Colombia’s Prosecutor General resigns after Justice Tribunal orders release of “Santrich”


Colombia’s top law enforcement official, Prosecutor General Néstor Humberto Martínez, handed in his irrevocable resignation Wednesday after the Special Jurisdiction for Peace (Jurisdicción Especial para la Paz–JEP) tribunal ruled against the extradition order to the U.S of demobilized FARC commander and peace negotiator Seauxis Paucias Hernández – alias “Jesús Santrich.”

Santrich was arrested April 9, 2018, for allegedly conspiring to ship 10 tonnes of cocaine to the United States in 2017, months after the peace accord between the guerrilla organization Revolutionary Armed Forces of Colombia – FARC, and the Colombian Government was signed.

The blind peace negotiator claimed his arrest was a set-up to deliver U.S President Donald Trump a “trophy” ahead of a scheduled visit to Cartagena. As part of the Final Accord, Santrich was eligible for a seat in Congress with FARC’s newly formed political party. Santrich has spent more than a year under house arrest in Bogotá awaiting the extradition order from New York prosecutors.

According to JEP’s chief justice Patricia Linares Prieto, the decision to annul the extradition order was based on the lack of clarity as to the exact date in which the former FARC commander was wire-tapped by the Drug Enforcement Agency, and the fact that the U.S Justice Department did not present the requested evidence that implicated Santrich in an illegal transaction for which he allegedly received US$10 million.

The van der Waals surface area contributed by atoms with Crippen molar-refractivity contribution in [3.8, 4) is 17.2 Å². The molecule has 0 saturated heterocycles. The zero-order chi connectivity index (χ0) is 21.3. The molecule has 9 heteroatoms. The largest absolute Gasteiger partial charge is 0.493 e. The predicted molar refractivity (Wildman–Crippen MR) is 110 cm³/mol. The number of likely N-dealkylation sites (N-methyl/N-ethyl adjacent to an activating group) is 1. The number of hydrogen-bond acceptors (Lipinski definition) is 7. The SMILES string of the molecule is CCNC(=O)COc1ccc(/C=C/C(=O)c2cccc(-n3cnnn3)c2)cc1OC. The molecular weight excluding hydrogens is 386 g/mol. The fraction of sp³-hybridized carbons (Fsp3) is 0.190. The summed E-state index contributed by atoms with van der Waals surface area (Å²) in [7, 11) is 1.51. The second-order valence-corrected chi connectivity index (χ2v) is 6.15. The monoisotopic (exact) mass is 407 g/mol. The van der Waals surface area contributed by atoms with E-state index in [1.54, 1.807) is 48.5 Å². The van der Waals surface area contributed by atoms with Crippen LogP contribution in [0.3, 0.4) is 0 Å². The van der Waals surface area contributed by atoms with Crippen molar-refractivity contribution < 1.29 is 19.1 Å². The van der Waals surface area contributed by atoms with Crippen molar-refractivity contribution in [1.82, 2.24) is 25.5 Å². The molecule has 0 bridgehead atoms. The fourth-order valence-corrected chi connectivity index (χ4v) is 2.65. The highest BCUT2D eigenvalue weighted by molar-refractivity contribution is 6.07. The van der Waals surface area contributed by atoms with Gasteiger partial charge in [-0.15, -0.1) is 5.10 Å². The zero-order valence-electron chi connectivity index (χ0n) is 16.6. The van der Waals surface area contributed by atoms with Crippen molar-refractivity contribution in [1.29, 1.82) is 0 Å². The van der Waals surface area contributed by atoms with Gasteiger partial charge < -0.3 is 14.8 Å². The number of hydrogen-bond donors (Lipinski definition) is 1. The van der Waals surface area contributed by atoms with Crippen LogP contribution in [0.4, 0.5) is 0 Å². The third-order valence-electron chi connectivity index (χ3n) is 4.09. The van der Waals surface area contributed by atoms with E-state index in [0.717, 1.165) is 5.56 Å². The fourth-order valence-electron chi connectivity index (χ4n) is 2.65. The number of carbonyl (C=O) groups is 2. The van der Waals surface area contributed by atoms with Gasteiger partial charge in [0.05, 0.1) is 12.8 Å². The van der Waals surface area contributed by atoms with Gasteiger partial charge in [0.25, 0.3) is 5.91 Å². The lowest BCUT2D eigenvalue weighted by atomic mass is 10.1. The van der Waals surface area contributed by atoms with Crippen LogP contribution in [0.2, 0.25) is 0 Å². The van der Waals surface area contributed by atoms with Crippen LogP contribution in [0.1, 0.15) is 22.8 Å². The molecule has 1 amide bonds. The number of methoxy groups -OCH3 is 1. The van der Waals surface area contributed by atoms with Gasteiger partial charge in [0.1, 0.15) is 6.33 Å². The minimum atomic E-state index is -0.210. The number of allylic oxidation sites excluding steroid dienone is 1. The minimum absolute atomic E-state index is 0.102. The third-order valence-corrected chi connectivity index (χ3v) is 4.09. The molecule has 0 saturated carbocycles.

The contentious decision by an independent court established to prosecute war crimes committed by both FARC guerrilla and members of the Armed Forces has plunged Colombia into a political crisis involving the peace process and immunity given to former combatants. “This challenge to the judicial order will not be endorsed,” remarked Humberto Martínez after handing in his resignation at the Fiscalía General de la Nacion. “My conscience and my devotion to the rule of law prohibit it.”

Martinéz also warned that the ruling by JEP shows how “a state of unlawfulness is consolidating itself […] with a society increasingly exposed to crime.” The Prosecutor General called on Colombians to “mobilize with determination for the restoration of legality, the defense of peace, in a framework of special justice that exudes confidence for all and not for a few – especially, for the victims of the conflict.”

President Iván Duque summoned an emergency session of the cabinet after the protest resignation of the chief lawmaker. Martínez took office in 2016, the same year former President Juan Manuel Santos signed the Final Accord with FARC ending more than a half-century of internal conflict.

For JEP magistrate Jesús Angel Bobadilla, the decision to throw out the extradition request was within the court’s jurisdiction and “most effective way to respect international law and the rights of victims to truth, justice, reparation and non-repetition.” The magistrate went on to claim that U.S authorities violated “the rules of international cooperation and judicial assistance in the collection of evidence in Colombia.”